By Chao Wang
Imagine one day you’re walking down a busy street full of vendors in China. Suddenly, you notice something: your company’s flagship product, luxury handbags, is being sold by a random merchant you’ve never met. Upon closer inspection, you notice there are several problems with the bag. These are the same bags you rejected in an earlier order from your supplier. Yet here they are for sale, still with your branding.
How did rejected products that you trusted your supplier to discard end up in a local market?
No factory is perfect. Most factories manufacture some goods that have defects or otherwise don’t meet your standards. And you and your supplier have a few options for how to deal with rejected goods. But not all of those options are in your best interest as the importer. Like in the example above, you might find your rejected products are being sold to other customers—maybe even with your branding!
So what can you do to prevent this and other undesirable outcomes?
It helps to understand how your product can end up in unexpected places and what you can do to make sure they’re dealt with the right way. Here are four things your supplier might do with products you’ve rejected:
1. Shipping rejected products together with acceptable goods
For many importers, the most likely destination of defective products is their distribution center. That is, the factory is likely to pack any defective goods together with acceptable ones for shipping. The supplier may not even realize there’s a problem with some of the pieces they’re preparing to ship. But depending on the value of your product and the number of unsellable pieces shipped, this can be a costly problem.
How bad can it be?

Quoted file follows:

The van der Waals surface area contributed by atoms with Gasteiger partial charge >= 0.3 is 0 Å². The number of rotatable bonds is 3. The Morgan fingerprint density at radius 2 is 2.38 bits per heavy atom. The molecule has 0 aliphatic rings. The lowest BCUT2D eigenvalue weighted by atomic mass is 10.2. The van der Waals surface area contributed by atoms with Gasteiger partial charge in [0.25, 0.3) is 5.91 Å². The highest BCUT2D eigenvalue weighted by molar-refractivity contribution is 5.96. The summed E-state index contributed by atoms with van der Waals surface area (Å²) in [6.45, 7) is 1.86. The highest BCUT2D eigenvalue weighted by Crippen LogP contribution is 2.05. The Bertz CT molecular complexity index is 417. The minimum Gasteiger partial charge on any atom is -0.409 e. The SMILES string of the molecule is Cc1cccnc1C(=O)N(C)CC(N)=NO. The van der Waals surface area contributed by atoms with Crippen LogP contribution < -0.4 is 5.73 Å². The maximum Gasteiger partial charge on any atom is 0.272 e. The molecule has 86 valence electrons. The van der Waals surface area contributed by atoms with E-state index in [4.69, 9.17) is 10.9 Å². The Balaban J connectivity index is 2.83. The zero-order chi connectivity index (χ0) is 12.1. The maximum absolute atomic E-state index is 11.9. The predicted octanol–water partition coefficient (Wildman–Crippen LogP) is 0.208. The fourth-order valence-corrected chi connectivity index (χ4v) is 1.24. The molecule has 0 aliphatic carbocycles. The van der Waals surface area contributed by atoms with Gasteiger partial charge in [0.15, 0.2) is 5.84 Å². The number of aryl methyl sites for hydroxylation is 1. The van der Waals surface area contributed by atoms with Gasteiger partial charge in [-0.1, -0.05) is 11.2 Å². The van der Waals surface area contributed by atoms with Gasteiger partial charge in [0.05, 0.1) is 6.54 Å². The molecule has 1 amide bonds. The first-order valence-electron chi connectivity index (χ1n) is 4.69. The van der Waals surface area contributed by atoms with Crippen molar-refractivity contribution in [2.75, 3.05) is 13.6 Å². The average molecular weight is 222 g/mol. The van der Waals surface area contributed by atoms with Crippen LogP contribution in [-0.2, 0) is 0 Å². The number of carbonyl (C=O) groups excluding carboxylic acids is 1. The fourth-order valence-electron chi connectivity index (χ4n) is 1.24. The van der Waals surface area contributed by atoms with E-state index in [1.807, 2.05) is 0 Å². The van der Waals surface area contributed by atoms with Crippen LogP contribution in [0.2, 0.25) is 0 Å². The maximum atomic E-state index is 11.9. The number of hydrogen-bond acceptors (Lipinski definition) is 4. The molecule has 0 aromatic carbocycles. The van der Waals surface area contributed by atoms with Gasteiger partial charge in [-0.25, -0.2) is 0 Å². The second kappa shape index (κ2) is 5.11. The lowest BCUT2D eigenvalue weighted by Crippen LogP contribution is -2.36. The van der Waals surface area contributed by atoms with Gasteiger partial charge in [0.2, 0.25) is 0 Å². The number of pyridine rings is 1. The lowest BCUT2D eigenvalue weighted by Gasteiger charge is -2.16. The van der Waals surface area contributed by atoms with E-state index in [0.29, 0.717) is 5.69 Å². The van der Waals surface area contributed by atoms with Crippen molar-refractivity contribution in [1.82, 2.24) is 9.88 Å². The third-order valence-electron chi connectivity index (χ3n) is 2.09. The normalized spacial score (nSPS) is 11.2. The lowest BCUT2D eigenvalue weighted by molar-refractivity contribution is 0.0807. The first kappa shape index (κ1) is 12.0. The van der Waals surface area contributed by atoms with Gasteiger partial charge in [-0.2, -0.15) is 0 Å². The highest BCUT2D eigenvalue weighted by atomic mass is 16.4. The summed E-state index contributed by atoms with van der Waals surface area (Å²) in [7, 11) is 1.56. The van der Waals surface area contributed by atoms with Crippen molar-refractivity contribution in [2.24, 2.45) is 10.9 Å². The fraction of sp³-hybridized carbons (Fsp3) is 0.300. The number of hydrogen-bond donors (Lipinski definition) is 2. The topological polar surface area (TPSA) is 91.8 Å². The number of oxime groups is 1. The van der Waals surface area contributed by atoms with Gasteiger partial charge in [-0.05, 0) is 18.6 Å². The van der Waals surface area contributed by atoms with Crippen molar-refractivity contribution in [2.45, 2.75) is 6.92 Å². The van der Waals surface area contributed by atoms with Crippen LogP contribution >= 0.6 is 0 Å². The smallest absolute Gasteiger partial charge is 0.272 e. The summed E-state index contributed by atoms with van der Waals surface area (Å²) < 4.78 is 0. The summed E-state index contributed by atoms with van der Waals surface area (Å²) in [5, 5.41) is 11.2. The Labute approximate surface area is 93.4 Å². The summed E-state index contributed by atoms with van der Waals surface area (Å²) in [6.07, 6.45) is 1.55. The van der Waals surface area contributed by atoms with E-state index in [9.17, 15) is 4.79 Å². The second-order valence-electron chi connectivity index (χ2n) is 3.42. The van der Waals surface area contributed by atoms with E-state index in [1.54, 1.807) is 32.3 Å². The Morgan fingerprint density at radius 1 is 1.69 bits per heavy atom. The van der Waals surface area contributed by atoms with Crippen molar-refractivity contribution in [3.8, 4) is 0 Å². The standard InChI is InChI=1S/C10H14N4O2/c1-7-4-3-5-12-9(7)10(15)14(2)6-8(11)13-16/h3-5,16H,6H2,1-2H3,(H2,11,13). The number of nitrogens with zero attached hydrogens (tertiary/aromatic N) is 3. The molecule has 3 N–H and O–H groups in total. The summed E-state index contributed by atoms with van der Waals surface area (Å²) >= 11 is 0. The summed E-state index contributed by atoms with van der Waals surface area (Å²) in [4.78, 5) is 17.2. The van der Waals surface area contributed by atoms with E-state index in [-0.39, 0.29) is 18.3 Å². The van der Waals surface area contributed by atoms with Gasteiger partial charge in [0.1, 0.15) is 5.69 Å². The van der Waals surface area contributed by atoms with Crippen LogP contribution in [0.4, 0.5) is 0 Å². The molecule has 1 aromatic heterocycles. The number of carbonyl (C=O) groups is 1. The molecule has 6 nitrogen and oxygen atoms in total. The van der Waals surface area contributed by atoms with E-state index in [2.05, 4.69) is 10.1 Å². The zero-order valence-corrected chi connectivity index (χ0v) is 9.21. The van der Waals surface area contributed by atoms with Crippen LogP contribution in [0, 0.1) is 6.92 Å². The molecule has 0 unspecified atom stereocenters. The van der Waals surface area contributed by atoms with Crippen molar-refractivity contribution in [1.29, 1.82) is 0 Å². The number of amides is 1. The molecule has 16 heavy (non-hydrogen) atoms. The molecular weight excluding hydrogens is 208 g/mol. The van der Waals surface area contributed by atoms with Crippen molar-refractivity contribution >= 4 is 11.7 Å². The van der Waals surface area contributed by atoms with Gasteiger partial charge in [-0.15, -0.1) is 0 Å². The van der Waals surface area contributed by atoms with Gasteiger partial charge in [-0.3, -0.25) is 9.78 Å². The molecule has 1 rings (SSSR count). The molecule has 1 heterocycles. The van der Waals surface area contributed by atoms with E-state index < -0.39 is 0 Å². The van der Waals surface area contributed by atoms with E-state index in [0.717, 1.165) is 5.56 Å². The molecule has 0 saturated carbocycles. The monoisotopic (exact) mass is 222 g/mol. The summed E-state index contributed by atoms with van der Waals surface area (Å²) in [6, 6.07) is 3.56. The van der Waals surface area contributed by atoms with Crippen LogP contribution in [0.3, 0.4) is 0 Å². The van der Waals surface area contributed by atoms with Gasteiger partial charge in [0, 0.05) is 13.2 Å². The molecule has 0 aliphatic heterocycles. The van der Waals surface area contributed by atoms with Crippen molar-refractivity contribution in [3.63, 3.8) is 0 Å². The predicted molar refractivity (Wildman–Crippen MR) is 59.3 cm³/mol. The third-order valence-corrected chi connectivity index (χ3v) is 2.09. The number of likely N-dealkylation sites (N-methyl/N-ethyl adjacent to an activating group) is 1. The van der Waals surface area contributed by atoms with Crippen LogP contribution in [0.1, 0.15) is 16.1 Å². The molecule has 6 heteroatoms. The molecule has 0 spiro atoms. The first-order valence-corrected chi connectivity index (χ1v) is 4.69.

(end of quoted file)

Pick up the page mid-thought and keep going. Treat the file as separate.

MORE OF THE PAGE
This may be less of a concern if you manufacture relatively low-cost products. But the manager of a factory producing jewelry or another more expensive item probably won’t want to discard valuable goods, even if they’re slightly defective. This highlights why initial supplier selection is so important: a trustworthy supplier won’t knowingly mix good and bad product quality together to sell to a customer (related: 5 Qualities of a Good Supplier).
It can be difficult for you to be sure of what your supplier will ship to you. Let’s say you carry out pre-shipment inspection of an order of earrings a week before it’s expected to ship. The inspection reveals a high number of defective pieces in the order. So you reject the defective goods and tell the supplier to replace them with acceptable ones before shipping.
But what’s to stop the factory from including the rejected goods in the shipment anyway?
Monitoring container loading to prevent shipping rejected goods
One of the best ways that an importer can be sure of what a factory ships is to monitor the container loading process. In most cases, the importer can personally observe or hire a third-party inspector to randomly check a certain number of pieces in an order as they’re loaded into a container for shipping.
This can serve a purpose similar to product inspection. The difference is that monitoring container loading assures the importer of what’s actually going into the container. The inspector can also note the number on the container seal, which the importer can confirm later when the container arrives at the destination port. This can prevent any confusion over how many defective pieces were shipped with an order.
2. Reworking/repairing defective products
Product rework or repairs carried out by the supplier can be important, since it’s often expensive to rework defective goods after you’ve received them. Aside from the labor cost you might pay for product repairs, lacking the necessary equipment can make it very difficult to repair defective goods yourself.
Some defective products can often be reworked before shipping. Untrimmed threads found in garments, for example, are a defect that typically can be corrected by hand with a pair of scissors. Other issues, like the factory using an improper mold to make the product, might not be so easily remedied, and the goods may need to be replaced.
When not to rework defective products
There may be times when there are quality problems that factory staff can rework, but you may not want them to rework because:
• You may be dealing with excessive shipping delays and prefer that the factory simply ship the goods as they are; or
• You’re concerned about any new damage or the potential for new defects associated with having workers handle the product again.
Deciding whether to rework products is ultimately a matter of weighing the pros and cons of the effort (related: 3 Vital Questions to Ask before Product Rework). Regardless of defect type, although a supplier may say that it will fix a certain problem, that doesn’t mean that it actually will.